I used to think the 1990 Topps was the ultimate “early 90s” baseball card design. The designers at Topps knew exactly what they were doing. After the staid 1988 and 1989 cards, 1990 was going to make a statement. It was “Oh, yeah? Watch this card. We’re going crazy.” It would be remembered.
Donruss 1990 isn’t that card. Donruss 1990 is 1990. Unlike Topps in 1990, Donruss wasn’t making history, it is history. The designers weren’t saying “Watch this.” They were saying “It’s 1990. Let’s make a card. In 1990.”
Ok. I admit it. That’s a lot of fluff. But I mean it. Prior to this project, all I remembered about Donruss 1990 was “red. A lot of red.” But Topps that year lasted as the “death by squares and italicized lettering” design in my head. Topps 1990 doesn’t need a caption in the lineup of its older brothers, above. Donruss 1990 is just another Donruss.
And, all that preface, it’s not a terrible design! Sure, all that red is a BOLD choice. Anything but white along the edge… bold choice. But there are two terrible design features, both responsible for the unmistakable early 90s-ness of the card: The “Night Court” typeface for the player name, and the (completely forgotten to me until now) paint splotch effect down the sides of the card.
What’s that? You want to see what it looks like without the paint splotch detail? OK, sure, here’s a preview with it removed on one side. See? It’s an improvement.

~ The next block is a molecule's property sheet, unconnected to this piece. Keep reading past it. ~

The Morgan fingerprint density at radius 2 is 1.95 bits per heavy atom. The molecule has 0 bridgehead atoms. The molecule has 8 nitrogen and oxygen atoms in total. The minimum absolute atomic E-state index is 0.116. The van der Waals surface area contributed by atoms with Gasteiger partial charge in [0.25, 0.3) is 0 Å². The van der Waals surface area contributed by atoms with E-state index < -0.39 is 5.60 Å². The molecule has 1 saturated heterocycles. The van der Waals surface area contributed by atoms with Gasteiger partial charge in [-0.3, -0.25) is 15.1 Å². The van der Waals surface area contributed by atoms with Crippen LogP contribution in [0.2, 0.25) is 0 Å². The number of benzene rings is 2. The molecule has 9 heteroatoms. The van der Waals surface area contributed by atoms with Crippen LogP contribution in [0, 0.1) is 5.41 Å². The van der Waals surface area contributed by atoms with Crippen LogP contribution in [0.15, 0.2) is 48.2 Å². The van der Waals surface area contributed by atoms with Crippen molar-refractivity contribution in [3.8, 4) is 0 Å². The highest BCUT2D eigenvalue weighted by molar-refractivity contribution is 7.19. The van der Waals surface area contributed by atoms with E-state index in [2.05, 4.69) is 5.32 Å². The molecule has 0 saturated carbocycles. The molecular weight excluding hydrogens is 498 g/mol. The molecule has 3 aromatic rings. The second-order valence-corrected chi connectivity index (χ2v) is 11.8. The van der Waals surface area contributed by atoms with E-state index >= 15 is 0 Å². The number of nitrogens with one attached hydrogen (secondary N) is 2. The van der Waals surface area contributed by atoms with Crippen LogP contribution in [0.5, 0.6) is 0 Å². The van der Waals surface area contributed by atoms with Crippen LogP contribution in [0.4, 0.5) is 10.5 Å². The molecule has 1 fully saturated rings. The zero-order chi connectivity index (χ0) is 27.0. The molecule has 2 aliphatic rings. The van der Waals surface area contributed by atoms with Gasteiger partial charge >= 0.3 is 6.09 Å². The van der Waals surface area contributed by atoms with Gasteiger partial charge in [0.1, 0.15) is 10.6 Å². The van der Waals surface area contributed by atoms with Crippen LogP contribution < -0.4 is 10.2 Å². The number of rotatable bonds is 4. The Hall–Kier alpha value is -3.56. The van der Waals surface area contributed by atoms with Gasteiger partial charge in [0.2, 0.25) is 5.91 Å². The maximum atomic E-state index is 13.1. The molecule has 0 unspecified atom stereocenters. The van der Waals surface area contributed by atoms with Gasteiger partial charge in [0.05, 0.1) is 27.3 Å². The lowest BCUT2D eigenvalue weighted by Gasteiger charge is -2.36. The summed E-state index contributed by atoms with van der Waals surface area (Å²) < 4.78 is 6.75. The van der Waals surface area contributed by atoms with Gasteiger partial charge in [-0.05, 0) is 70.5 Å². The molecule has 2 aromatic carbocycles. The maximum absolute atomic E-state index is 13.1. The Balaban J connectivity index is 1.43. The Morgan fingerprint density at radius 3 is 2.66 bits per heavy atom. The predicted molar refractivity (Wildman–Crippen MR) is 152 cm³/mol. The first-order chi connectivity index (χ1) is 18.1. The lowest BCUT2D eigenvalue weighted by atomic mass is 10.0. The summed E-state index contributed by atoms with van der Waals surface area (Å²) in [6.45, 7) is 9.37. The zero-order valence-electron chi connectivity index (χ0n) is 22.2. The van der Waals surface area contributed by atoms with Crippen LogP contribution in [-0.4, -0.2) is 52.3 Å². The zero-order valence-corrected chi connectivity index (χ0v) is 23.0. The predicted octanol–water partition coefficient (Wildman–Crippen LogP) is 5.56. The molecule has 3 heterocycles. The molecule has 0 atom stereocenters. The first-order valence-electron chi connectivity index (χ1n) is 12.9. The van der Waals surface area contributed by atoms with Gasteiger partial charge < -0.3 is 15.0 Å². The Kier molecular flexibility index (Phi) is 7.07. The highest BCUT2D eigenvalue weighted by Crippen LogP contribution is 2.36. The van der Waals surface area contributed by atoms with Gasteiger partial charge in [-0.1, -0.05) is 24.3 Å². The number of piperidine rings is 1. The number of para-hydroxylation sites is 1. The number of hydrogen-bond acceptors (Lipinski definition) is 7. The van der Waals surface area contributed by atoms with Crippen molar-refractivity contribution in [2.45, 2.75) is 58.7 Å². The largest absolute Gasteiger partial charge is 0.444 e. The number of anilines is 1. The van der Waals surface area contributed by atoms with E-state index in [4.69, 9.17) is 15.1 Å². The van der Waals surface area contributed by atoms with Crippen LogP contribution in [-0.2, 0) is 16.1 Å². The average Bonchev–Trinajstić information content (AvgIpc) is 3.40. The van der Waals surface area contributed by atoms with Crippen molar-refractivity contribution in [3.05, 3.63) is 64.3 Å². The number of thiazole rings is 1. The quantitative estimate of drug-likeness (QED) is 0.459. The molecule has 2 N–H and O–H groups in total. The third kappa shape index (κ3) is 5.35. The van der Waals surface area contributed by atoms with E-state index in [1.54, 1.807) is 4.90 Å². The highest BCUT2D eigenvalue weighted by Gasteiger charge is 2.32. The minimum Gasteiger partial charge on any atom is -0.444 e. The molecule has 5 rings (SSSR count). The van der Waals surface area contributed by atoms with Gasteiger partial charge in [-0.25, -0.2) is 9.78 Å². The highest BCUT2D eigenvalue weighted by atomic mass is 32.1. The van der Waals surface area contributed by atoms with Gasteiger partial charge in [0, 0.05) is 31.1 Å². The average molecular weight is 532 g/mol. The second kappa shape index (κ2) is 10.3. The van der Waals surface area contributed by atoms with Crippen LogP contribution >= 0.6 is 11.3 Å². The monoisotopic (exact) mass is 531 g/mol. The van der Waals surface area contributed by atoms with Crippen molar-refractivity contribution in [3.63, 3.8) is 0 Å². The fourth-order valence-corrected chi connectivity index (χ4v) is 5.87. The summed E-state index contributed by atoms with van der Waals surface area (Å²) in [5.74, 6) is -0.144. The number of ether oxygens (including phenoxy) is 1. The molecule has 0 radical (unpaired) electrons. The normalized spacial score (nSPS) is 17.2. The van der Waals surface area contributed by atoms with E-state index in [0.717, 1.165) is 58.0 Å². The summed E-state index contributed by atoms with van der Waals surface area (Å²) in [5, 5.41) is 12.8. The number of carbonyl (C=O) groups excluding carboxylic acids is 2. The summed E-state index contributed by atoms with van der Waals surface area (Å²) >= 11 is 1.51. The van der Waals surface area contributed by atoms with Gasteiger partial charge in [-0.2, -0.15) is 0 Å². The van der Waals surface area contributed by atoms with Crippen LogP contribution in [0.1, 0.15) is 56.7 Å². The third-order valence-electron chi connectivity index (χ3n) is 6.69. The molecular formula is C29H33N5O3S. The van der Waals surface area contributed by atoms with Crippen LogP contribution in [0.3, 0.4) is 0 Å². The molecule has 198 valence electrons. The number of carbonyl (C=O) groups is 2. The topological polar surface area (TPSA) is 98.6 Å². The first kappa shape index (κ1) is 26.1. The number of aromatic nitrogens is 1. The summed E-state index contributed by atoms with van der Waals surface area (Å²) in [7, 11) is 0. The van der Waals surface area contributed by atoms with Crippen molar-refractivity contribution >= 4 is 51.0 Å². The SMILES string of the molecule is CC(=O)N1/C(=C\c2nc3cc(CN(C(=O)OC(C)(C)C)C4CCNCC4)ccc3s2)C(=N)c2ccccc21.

Now, then, after going on and on about this card, I’ll wrap up by saying it’s a good almost action shot from an actual game (no Spring Training shenanigans here). But I need to point out, again, that this was not a game in 1989, as the baseball gods demand for 1990 baseball cards. As previously stated, thigh numbers left the White Sox uniforms after the 1988 season, so this card is telling the wrong lie.
The back showcases black and orange ink on white paper and uses the now-familiar Donruss rear design, and manages lots of trivia with none of it being about the 1975 World Series. Amazing. (note: the back isn’t amazing. But that much trivia without the usual “have you heard about the 1975 World Series?” is amazing.)
UPDATE – After looking at the Best of the AL oddball set, I found something funky with the 1989 Baseball’s Best card. As discussed above, this 1990 card features a 1988 picture. I don’t like that, but it comes with the territory. But it looks familiar…
Let’s look at the 1989 Baseball’s Best card. It’s not the same picture, but what is it? Same game? Same at-bat? Same pitch?
- orange/red railing in the background
- left wrist brace
- batting gloves
- bat (“72” in a typeface similar to the uniforms worn when he joined the White Sox)
- haircut situation at the back of his head/helmet
- hair over his right ear
- bat orientation in his hand (number and where Louisville Slugger logo is shown)
- belt buckle too far to his right
Boom. Same at-bat, perhaps even same pitch during a sequence of pictures. End of story.